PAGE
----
Mullet have a small mouth, so remember to use small hooks and small pieces of bait (size 8-12 hooks are ideal). When fishing with soft plastics or bait, use scents such as S-Factor or Procure. We find that this kind of thing makes them a little crazy and in an aggressive mood. Also do not forget to use small baits with slow and steady recovery. Locally, the most common mullet is the yellow-eyed mullet. They are small, thin silver-colored fish and darker backs and bright yellow eyes. They train in large numbers in estuaries and hang out in calm structures and waters such as moorings, docks and marinas. Mullet responds very well to Berley. Therefore, we highly recommend fishing for secluded drinks if you can fish with your own mixture of bread, tuna oil and bilge pellets or buy prefabricated Berley pellets and electricity from your local fishing shop. Make sure you rely on this area every 10-15 minutes for them to hang around. Mullet can be caught most of the day year-round Victoria – Indians (management methods) A person who identifies as Aboriginal or Torres Strait Islander is exempt from the requirement to obtain a Victorian recreational fishing licence, provided they comply with all other rules that apply to recreational fishers, including equipment regulations, catch limits, size restrictions and restricted areas. Traditional (non-commercial) fishing activities conducted by members of a traditional ownership group under an agreement under Victoria`s Traditional Owner Settlement Act 2010 are also exempt from the requirement to hold a recreational fishing licence, subject to the conditions set out in the agreement.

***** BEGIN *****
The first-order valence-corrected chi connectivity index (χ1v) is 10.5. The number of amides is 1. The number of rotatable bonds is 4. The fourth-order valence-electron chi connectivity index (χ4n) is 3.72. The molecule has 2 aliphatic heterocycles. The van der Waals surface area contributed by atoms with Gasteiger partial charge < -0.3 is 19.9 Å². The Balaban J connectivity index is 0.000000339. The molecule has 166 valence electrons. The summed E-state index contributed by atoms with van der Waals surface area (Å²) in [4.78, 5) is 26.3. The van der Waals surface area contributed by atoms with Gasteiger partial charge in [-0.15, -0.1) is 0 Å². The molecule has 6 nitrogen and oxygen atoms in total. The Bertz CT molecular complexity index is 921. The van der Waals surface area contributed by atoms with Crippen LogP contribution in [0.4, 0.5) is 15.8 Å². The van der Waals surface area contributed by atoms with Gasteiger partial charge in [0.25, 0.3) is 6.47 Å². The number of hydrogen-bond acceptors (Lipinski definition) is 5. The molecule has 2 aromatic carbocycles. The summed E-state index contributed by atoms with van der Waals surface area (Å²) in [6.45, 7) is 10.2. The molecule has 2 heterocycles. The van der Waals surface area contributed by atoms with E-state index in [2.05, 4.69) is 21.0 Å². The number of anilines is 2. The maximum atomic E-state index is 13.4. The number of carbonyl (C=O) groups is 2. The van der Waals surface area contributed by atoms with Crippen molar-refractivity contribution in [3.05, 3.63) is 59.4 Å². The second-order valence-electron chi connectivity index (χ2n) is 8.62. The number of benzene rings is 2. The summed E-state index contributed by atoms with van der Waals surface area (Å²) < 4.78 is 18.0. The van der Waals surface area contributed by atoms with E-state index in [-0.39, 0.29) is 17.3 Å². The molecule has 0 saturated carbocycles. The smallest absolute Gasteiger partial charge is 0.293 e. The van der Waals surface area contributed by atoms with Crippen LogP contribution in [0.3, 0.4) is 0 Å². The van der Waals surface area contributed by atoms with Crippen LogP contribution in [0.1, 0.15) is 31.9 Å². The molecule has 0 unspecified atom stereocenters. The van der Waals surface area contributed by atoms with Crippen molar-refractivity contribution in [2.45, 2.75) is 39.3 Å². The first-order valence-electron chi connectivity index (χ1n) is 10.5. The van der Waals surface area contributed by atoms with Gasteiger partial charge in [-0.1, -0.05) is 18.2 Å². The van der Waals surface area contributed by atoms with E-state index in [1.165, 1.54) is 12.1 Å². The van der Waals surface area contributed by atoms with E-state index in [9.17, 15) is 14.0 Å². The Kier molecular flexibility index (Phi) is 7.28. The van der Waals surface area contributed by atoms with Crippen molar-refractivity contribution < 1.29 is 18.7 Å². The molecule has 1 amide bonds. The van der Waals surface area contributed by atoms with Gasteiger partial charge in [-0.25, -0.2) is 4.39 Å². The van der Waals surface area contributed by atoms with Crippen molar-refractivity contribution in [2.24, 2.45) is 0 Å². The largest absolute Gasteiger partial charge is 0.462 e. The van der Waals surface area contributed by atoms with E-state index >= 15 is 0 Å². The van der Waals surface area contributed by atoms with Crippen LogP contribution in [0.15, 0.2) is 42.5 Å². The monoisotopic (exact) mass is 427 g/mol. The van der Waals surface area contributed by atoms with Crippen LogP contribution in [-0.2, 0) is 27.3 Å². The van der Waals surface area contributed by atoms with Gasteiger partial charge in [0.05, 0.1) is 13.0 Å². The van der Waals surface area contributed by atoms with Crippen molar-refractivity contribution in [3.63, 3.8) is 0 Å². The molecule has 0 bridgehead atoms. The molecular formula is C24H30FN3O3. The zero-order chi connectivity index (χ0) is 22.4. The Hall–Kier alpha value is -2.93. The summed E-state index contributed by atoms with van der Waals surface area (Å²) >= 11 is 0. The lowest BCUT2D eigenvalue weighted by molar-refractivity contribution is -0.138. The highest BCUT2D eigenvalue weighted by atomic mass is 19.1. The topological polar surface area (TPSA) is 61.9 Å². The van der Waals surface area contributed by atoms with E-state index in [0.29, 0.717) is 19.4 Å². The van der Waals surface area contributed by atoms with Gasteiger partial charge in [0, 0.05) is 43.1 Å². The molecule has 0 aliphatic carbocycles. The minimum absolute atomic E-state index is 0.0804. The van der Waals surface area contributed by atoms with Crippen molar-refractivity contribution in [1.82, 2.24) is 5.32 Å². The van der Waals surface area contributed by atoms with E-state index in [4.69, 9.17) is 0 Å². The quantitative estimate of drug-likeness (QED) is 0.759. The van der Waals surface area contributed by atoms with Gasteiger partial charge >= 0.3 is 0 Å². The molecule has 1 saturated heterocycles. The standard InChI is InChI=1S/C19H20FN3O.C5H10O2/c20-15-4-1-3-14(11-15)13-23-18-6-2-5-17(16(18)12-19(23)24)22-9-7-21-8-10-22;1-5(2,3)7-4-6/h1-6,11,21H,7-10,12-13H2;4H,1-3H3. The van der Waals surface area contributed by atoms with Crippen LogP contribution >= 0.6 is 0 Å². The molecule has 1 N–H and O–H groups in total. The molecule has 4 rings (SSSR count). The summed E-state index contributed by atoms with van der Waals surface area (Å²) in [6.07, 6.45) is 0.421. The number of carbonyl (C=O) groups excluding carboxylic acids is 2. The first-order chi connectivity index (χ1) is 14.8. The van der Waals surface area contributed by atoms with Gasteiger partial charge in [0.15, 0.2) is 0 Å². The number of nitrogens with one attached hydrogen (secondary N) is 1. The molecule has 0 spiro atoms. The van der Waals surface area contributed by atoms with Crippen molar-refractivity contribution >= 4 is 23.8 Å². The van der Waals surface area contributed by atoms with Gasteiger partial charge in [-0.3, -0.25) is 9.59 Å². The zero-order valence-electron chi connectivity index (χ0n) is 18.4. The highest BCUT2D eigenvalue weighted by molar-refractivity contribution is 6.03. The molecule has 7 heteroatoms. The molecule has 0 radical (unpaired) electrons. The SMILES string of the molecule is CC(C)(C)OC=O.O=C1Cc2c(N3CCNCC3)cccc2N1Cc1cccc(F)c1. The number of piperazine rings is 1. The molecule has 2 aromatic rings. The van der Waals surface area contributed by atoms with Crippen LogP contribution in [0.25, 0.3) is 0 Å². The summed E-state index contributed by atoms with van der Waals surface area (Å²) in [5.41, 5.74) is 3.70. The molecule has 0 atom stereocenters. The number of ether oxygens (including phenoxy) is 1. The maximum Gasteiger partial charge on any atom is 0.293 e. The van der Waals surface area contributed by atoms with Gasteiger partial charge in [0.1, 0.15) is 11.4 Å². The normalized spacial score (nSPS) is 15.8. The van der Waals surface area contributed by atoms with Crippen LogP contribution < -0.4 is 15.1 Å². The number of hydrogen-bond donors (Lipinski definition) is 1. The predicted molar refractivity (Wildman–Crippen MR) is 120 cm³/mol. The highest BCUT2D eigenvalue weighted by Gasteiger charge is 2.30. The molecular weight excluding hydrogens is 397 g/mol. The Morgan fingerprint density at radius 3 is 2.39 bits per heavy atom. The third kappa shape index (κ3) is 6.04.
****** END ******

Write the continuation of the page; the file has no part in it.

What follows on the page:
Holders of national titles are also exempt from the requirement to obtain a recreational fishing licence under the provisions of the Commonwealth Aboriginal Title Act 1993. Tasmania – Recreation (fishing methods) In Tasmania, a recreational licence is required for fishermen using line or longline fishing gear, as well as nets such as gillnets or beach seines. The species has a minimum size of 250 mm. Mullet (all species) are subject to a bag limit of 15 individuals and a possession limit of 30 individuals. Mullet fishing requires lightness and finesse. We recommend a graphite rotation bar of 1 to 3 or 2 to 4 kilos about 7 feet in length. Coupled with a size 1000 or 2000 coil with 4 pounds of string and about a rod length of 4-6 pounds of fluorocarbon guide. Bait fishing uses a 2 to 4 kilo rod about 7 feet long.
Coupled to a roller of size 2000 or 2500, either a float or a small fee, a swivel and very fine guide. Good rigging options include either a small running lead platform (lead from polka dots to a swivel, a 50 cm fluorocarbon guide to a small tree hook 8 to 12 long) or bait suspended from a float. Mullet eagerly takes small pieces of fresh bait such as silverfish, shrimp and pilchards. They also react very well to maggots and sandworms. Berley will be the key to bringing the mule and keeping it nearby. Remember to use very small, thin hooks. Keep in mind that the mullet has a small mouth, so do not forget to cut these baits into small pieces. In recent decades, effort with mesh nets and seines, the predominant commercial gear for attacking yellow-eyed barbel, has decreased in all commercial fisheries in Victoria [Conron et al. 2020], now that it has been abandoned at Gippsland Lakes and will also be phased out at Port Phillip Bay until 2022, after all commercial net licences have been acquired to improve access to recreational fishing through hook and line methods.